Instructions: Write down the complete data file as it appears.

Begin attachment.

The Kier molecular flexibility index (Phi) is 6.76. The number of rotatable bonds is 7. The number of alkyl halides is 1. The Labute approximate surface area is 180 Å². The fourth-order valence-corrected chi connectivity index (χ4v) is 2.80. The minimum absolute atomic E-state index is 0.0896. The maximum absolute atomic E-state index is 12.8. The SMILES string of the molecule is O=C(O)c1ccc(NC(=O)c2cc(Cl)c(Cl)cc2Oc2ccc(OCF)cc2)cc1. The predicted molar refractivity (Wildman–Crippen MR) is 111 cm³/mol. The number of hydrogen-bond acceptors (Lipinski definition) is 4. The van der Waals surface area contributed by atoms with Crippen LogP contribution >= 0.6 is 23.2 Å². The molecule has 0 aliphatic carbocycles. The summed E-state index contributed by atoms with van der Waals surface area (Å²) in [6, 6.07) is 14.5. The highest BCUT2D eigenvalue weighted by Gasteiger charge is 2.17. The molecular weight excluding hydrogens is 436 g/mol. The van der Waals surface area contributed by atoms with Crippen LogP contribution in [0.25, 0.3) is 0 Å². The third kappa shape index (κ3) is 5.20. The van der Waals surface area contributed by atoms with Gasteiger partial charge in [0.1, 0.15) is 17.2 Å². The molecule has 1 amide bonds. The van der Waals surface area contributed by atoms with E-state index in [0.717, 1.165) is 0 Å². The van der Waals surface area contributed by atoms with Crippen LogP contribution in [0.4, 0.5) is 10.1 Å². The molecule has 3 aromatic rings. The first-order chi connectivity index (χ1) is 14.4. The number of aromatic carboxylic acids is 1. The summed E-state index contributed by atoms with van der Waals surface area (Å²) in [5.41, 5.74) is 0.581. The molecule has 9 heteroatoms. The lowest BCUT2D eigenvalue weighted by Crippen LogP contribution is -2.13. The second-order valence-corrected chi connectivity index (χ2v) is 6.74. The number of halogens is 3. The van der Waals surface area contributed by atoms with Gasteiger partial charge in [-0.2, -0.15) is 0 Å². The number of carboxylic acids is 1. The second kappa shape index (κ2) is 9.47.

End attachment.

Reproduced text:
The Kier molecular flexibility index (Phi) is 6.76. The number of rotatable bonds is 7. The number of alkyl halides is 1. The Labute approximate surface area is 180 Å². The fourth-order valence-corrected chi connectivity index (χ4v) is 2.80. The minimum absolute atomic E-state index is 0.0896. The maximum absolute atomic E-state index is 12.8. The SMILES string of the molecule is O=C(O)c1ccc(NC(=O)c2cc(Cl)c(Cl)cc2Oc2ccc(OCF)cc2)cc1. The predicted molar refractivity (Wildman–Crippen MR) is 111 cm³/mol. The number of hydrogen-bond acceptors (Lipinski definition) is 4. The van der Waals surface area contributed by atoms with Crippen LogP contribution >= 0.6 is 23.2 Å². The molecule has 0 aliphatic carbocycles. The summed E-state index contributed by atoms with van der Waals surface area (Å²) in [6, 6.07) is 14.5. The highest BCUT2D eigenvalue weighted by Gasteiger charge is 2.17. The molecular weight excluding hydrogens is 436 g/mol. The van der Waals surface area contributed by atoms with Crippen LogP contribution in [0.25, 0.3) is 0 Å². The third kappa shape index (κ3) is 5.20. The van der Waals surface area contributed by atoms with Gasteiger partial charge in [0.1, 0.15) is 17.2 Å². The molecule has 1 amide bonds. The van der Waals surface area contributed by atoms with E-state index in [0.717, 1.165) is 0 Å². The van der Waals surface area contributed by atoms with Crippen LogP contribution in [0.4, 0.5) is 10.1 Å². The molecule has 3 aromatic rings. The first-order chi connectivity index (χ1) is 14.4. The number of aromatic carboxylic acids is 1. The summed E-state index contributed by atoms with van der Waals surface area (Å²) in [5.41, 5.74) is 0.581. The molecule has 9 heteroatoms. The lowest BCUT2D eigenvalue weighted by Crippen LogP contribution is -2.13. The second-order valence-corrected chi connectivity index (χ2v) is 6.74. The number of halogens is 3. The van der Waals surface area contributed by atoms with Gasteiger partial charge in [-0.2, -0.15) is 0 Å². The number of carboxylic acids is 1. The second kappa shape index (κ2) is 9.47.